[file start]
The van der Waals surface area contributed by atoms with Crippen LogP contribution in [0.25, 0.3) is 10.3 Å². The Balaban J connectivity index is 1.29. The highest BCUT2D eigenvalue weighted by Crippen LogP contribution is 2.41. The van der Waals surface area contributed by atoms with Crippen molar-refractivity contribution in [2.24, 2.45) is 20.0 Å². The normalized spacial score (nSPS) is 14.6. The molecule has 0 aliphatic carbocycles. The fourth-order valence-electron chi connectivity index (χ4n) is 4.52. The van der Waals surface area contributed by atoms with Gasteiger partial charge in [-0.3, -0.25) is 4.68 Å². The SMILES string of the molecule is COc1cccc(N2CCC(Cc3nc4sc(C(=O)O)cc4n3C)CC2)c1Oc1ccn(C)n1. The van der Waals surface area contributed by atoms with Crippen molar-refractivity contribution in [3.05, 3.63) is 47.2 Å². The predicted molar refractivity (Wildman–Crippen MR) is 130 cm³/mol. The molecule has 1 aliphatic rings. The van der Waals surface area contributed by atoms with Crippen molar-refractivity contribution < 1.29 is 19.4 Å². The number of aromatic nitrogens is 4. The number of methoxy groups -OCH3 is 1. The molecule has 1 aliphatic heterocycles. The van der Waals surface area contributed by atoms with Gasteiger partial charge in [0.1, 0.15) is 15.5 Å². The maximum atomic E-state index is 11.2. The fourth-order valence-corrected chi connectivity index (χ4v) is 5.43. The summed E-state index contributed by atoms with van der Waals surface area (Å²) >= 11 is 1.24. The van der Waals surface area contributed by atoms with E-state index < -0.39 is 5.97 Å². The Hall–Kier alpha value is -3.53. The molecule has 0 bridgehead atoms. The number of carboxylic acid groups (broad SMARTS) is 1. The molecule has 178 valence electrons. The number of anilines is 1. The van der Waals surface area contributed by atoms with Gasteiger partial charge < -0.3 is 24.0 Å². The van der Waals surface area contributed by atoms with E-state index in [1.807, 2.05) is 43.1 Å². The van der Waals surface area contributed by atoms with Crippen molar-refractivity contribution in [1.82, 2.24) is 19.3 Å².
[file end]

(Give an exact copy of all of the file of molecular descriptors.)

The van der Waals surface area contributed by atoms with Crippen LogP contribution in [0.25, 0.3) is 10.3 Å². The Balaban J connectivity index is 1.29. The highest BCUT2D eigenvalue weighted by Crippen LogP contribution is 2.41. The van der Waals surface area contributed by atoms with Crippen molar-refractivity contribution in [2.24, 2.45) is 20.0 Å². The normalized spacial score (nSPS) is 14.6. The molecule has 0 aliphatic carbocycles. The fourth-order valence-electron chi connectivity index (χ4n) is 4.52. The van der Waals surface area contributed by atoms with Gasteiger partial charge in [-0.3, -0.25) is 4.68 Å². The SMILES string of the molecule is COc1cccc(N2CCC(Cc3nc4sc(C(=O)O)cc4n3C)CC2)c1Oc1ccn(C)n1. The van der Waals surface area contributed by atoms with Crippen molar-refractivity contribution in [3.05, 3.63) is 47.2 Å². The predicted molar refractivity (Wildman–Crippen MR) is 130 cm³/mol. The molecule has 1 aliphatic rings. The van der Waals surface area contributed by atoms with Crippen molar-refractivity contribution < 1.29 is 19.4 Å². The number of aromatic nitrogens is 4. The number of methoxy groups -OCH3 is 1. The molecule has 1 aliphatic heterocycles. The van der Waals surface area contributed by atoms with Gasteiger partial charge in [0.1, 0.15) is 15.5 Å². The maximum atomic E-state index is 11.2. The fourth-order valence-corrected chi connectivity index (χ4v) is 5.43. The summed E-state index contributed by atoms with van der Waals surface area (Å²) >= 11 is 1.24. The van der Waals surface area contributed by atoms with E-state index < -0.39 is 5.97 Å². The Hall–Kier alpha value is -3.53. The molecule has 0 bridgehead atoms. The number of carboxylic acid groups (broad SMARTS) is 1. The molecule has 178 valence electrons. The number of anilines is 1. The van der Waals surface area contributed by atoms with Gasteiger partial charge < -0.3 is 24.0 Å². The van der Waals surface area contributed by atoms with E-state index in [1.807, 2.05) is 43.1 Å². The van der Waals surface area contributed by atoms with Crippen molar-refractivity contribution in [1.82, 2.24) is 19.3 Å².